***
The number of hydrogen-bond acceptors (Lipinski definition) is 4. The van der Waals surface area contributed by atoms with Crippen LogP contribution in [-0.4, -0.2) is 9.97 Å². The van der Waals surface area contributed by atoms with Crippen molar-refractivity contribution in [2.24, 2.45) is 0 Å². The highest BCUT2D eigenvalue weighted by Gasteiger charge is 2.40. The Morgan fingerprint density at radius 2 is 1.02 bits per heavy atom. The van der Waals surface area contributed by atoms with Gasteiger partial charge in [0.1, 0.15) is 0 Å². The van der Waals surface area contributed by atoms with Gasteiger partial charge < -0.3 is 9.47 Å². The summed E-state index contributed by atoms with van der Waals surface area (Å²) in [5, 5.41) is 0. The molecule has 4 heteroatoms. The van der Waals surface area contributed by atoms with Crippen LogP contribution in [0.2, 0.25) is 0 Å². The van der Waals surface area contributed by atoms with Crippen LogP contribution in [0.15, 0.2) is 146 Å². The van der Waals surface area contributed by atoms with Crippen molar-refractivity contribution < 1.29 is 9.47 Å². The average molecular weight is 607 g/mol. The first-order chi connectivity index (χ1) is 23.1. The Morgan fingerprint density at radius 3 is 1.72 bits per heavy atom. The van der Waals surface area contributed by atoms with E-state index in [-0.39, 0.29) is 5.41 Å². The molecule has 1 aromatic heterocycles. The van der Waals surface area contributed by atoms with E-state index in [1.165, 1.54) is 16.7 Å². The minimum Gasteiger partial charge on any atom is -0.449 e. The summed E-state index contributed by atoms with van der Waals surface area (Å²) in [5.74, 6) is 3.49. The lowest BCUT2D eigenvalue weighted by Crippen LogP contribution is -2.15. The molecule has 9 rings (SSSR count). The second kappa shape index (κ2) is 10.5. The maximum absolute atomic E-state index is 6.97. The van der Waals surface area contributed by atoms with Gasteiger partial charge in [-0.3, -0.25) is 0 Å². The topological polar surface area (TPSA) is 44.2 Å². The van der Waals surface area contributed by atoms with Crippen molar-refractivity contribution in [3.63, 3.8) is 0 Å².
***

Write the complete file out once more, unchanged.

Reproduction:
The number of hydrogen-bond acceptors (Lipinski definition) is 4. The van der Waals surface area contributed by atoms with Crippen LogP contribution in [-0.4, -0.2) is 9.97 Å². The van der Waals surface area contributed by atoms with Crippen molar-refractivity contribution in [2.24, 2.45) is 0 Å². The highest BCUT2D eigenvalue weighted by Gasteiger charge is 2.40. The Morgan fingerprint density at radius 2 is 1.02 bits per heavy atom. The van der Waals surface area contributed by atoms with Gasteiger partial charge in [0.1, 0.15) is 0 Å². The van der Waals surface area contributed by atoms with Gasteiger partial charge < -0.3 is 9.47 Å². The summed E-state index contributed by atoms with van der Waals surface area (Å²) in [5, 5.41) is 0. The molecule has 4 heteroatoms. The van der Waals surface area contributed by atoms with Crippen LogP contribution in [0.2, 0.25) is 0 Å². The van der Waals surface area contributed by atoms with Crippen LogP contribution in [0.15, 0.2) is 146 Å². The van der Waals surface area contributed by atoms with Crippen molar-refractivity contribution < 1.29 is 9.47 Å². The average molecular weight is 607 g/mol. The first-order chi connectivity index (χ1) is 23.1. The Morgan fingerprint density at radius 3 is 1.72 bits per heavy atom. The van der Waals surface area contributed by atoms with E-state index in [-0.39, 0.29) is 5.41 Å². The molecule has 1 aromatic heterocycles. The van der Waals surface area contributed by atoms with E-state index in [1.165, 1.54) is 16.7 Å². The minimum Gasteiger partial charge on any atom is -0.449 e. The summed E-state index contributed by atoms with van der Waals surface area (Å²) in [5.74, 6) is 3.49. The lowest BCUT2D eigenvalue weighted by Crippen LogP contribution is -2.15. The molecule has 9 rings (SSSR count). The second kappa shape index (κ2) is 10.5. The maximum absolute atomic E-state index is 6.97. The van der Waals surface area contributed by atoms with Gasteiger partial charge in [-0.3, -0.25) is 0 Å². The topological polar surface area (TPSA) is 44.2 Å². The van der Waals surface area contributed by atoms with Crippen molar-refractivity contribution in [3.63, 3.8) is 0 Å².